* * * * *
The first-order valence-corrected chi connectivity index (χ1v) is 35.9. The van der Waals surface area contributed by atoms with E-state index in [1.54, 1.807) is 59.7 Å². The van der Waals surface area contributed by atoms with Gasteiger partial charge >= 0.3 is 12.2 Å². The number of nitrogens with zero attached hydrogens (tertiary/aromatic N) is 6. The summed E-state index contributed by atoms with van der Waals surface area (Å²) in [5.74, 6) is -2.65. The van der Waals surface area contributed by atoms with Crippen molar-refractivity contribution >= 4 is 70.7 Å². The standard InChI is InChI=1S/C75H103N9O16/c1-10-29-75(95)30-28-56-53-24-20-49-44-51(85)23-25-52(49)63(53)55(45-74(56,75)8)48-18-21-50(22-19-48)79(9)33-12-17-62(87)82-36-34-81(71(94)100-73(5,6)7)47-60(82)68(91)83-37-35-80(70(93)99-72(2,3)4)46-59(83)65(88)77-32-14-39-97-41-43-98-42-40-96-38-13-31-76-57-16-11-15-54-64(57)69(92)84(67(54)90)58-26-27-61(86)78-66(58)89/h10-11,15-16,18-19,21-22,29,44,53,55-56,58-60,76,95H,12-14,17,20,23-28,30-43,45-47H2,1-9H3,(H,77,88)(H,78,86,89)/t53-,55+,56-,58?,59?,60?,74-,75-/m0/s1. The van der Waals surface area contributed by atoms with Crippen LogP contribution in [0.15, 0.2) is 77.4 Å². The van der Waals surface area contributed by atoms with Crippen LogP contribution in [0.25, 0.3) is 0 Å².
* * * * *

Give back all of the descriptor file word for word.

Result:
The first-order valence-corrected chi connectivity index (χ1v) is 35.9. The van der Waals surface area contributed by atoms with E-state index in [1.54, 1.807) is 59.7 Å². The van der Waals surface area contributed by atoms with Gasteiger partial charge >= 0.3 is 12.2 Å². The number of nitrogens with zero attached hydrogens (tertiary/aromatic N) is 6. The summed E-state index contributed by atoms with van der Waals surface area (Å²) in [5.74, 6) is -2.65. The van der Waals surface area contributed by atoms with Crippen molar-refractivity contribution >= 4 is 70.7 Å². The standard InChI is InChI=1S/C75H103N9O16/c1-10-29-75(95)30-28-56-53-24-20-49-44-51(85)23-25-52(49)63(53)55(45-74(56,75)8)48-18-21-50(22-19-48)79(9)33-12-17-62(87)82-36-34-81(71(94)100-73(5,6)7)47-60(82)68(91)83-37-35-80(70(93)99-72(2,3)4)46-59(83)65(88)77-32-14-39-97-41-43-98-42-40-96-38-13-31-76-57-16-11-15-54-64(57)69(92)84(67(54)90)58-26-27-61(86)78-66(58)89/h10-11,15-16,18-19,21-22,29,44,53,55-56,58-60,76,95H,12-14,17,20,23-28,30-43,45-47H2,1-9H3,(H,77,88)(H,78,86,89)/t53-,55+,56-,58?,59?,60?,74-,75-/m0/s1. The van der Waals surface area contributed by atoms with Crippen LogP contribution in [0.15, 0.2) is 77.4 Å². The van der Waals surface area contributed by atoms with Crippen LogP contribution in [0.25, 0.3) is 0 Å².